Male and computer nerd (opensource software), born 19670728, French living in France.
I used to work for O'Reilly, co-founded a French opensource company (IDEALX, now OpenTrust). I'm directing a book collection published by a French book company ('Eyrolles').
About Citizendium (CZ)
To attract contributors CZ has to maintain dedicated people tackling various technical missions in order to enhance user experience, from the bare user interface to giving an assurance that any consensual plea (which may for example be "a wiki with private articles and some workflow enabling some to publish articles", which is in fact some form of the over-discussed approval system, which now needs someone to create a first rough implementation, to be criticized and refined) from contributors validated by the project leaders will be fulfilled (for example by searching/extending/developing an adequate extension for the underlying software: Mediawiki). This was and remains a major component of Wikipedia thrust: some talented people soon started to help developing Mediawiki in order to enhance it according to the project's needs. In some cases proposals or needs were not expressed at technical needs but some developer assessed the situation and proposed then refined adequate software modules, some of those became major reasons for contributors and visitors to like the project.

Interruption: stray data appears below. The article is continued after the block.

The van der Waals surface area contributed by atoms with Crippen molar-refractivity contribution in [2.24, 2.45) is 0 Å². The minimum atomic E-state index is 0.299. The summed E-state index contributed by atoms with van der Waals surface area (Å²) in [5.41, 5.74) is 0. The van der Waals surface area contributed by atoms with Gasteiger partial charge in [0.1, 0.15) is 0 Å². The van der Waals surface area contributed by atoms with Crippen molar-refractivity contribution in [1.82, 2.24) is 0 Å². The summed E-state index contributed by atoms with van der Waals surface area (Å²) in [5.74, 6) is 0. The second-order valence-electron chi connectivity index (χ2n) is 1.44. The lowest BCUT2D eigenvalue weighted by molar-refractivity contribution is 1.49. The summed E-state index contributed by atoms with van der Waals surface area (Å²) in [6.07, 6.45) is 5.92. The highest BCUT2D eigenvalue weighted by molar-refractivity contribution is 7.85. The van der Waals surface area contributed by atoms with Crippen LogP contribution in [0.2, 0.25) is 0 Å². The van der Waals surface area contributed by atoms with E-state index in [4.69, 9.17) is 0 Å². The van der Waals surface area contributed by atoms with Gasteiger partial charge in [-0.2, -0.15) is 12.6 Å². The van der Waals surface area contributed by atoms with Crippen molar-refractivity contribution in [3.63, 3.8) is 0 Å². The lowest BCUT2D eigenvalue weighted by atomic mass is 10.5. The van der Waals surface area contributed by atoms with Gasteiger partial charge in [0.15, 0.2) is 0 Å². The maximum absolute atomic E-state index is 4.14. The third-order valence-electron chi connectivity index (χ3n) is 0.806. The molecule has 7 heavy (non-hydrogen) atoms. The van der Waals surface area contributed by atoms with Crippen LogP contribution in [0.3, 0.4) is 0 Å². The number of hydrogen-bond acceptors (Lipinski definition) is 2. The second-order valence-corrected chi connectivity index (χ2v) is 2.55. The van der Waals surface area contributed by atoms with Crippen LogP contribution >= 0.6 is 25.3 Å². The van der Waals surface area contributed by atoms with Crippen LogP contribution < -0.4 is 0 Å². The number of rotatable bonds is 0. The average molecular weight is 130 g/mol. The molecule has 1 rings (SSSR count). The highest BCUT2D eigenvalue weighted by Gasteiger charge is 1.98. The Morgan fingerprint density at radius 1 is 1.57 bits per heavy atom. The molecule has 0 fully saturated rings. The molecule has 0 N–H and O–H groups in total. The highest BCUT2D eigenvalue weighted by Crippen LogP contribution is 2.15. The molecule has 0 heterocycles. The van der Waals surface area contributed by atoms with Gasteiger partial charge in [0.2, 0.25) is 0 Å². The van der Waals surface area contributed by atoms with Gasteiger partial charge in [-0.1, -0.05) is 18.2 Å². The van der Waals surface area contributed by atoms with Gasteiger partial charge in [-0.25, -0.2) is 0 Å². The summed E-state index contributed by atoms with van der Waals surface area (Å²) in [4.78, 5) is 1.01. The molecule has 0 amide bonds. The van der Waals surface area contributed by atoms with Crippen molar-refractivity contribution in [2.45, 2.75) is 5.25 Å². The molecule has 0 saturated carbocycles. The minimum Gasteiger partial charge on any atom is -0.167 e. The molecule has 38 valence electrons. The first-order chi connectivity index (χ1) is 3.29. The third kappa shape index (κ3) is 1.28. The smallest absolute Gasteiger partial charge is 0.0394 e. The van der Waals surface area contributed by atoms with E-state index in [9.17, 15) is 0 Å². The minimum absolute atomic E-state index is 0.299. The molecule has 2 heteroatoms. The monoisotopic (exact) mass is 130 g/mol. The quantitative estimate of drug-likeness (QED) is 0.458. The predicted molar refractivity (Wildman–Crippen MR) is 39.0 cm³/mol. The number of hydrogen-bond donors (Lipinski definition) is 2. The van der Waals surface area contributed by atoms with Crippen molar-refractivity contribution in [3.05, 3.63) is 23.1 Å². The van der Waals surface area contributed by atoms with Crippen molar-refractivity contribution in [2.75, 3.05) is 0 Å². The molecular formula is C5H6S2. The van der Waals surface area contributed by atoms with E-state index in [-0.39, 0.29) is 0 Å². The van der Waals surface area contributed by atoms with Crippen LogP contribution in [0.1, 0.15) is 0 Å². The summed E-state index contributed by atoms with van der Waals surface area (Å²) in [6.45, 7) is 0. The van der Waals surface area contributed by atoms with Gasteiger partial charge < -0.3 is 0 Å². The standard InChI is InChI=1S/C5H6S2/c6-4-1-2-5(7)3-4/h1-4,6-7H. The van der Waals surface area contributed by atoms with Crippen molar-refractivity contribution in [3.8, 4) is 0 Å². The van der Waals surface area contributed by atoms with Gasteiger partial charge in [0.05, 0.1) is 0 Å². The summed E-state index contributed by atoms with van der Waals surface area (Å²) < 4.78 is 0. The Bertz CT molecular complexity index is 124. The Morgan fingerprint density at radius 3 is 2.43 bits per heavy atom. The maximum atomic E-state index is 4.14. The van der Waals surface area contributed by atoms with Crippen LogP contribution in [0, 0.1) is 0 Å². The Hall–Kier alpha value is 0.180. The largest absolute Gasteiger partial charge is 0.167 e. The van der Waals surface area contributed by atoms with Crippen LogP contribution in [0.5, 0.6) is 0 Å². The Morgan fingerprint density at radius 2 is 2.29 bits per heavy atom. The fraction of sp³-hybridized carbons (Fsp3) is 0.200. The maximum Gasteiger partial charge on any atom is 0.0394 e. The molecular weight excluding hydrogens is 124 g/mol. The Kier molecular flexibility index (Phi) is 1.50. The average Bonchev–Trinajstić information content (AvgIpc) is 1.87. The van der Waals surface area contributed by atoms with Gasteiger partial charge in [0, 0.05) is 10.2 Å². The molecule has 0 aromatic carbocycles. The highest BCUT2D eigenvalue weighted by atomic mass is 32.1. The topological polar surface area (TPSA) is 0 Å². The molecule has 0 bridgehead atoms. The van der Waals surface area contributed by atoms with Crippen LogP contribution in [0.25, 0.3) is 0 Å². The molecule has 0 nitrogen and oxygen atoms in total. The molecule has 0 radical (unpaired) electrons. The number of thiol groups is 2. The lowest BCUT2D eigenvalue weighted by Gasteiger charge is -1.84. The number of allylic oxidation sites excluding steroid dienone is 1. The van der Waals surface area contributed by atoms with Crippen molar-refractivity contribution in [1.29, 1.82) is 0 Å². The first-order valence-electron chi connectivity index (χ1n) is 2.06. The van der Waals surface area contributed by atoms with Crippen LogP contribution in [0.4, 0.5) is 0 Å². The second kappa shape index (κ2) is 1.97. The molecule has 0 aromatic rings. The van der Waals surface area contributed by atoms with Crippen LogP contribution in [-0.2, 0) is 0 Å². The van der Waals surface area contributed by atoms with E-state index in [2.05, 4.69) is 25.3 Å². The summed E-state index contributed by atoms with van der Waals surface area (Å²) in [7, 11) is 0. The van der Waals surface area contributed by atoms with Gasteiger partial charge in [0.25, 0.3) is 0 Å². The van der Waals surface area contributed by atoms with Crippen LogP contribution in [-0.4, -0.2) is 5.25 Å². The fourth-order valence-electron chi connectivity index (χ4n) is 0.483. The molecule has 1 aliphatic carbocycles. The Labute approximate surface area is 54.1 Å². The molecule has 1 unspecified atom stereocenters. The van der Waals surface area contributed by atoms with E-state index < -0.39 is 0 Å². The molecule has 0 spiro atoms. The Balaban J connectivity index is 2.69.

I don't see here anything like that on CZ, and this is IMHO a problem.
The model "the project is the group of its contributors" just doesn't work ("Let's have a party! Bring all your own food and let's have it in your place!"). A newcomer has to see that the project has:
- a good approach
- a 'policy': CZ is very good and Wikipedia IMHO misleaded and misleading
- resources to leverage it
- CZ isn't ready, Wikipedia tackled this efficiently or had luck
Upon seing all thins a potential contributor thinks "I will give living matter (knowledge and work) as the project already offers an adequate mold (policy, rules, tools and technical infrastructure)." Right now CZ 'tools' (softwares) are, IMHO, not convincing as the software used (Mediawiki) is made for the Wikipedia approach, usages and context.
Mediawiki is extensible, I'm not advocating adopting another software nor criticizing the CZ tech staff (hey do a wonderful job given the resources available and I'm very grateful).
CZ contributors chat about what we can do, but who can give a green or red light to a proposal (public and not vetoed) implying some software development, for it to pass into realization stage? Is there any developer intervening in mature users dialogs about some new rules/functionality in order to say "OK, I saw a way to help you achieve this goal thanks to a new software module..."? I bet this will fuel participation and thinking, along with the project's attraction power. I already wrote about this, with illustrating examples, without anyone explaining why I'm misleaded or how we may solve this problem.
A new edition, for example the French one, starting on a new consensual project contract (as there is a social contract) defining what the project and the contributors have to try (hard!) to give to each other, may help.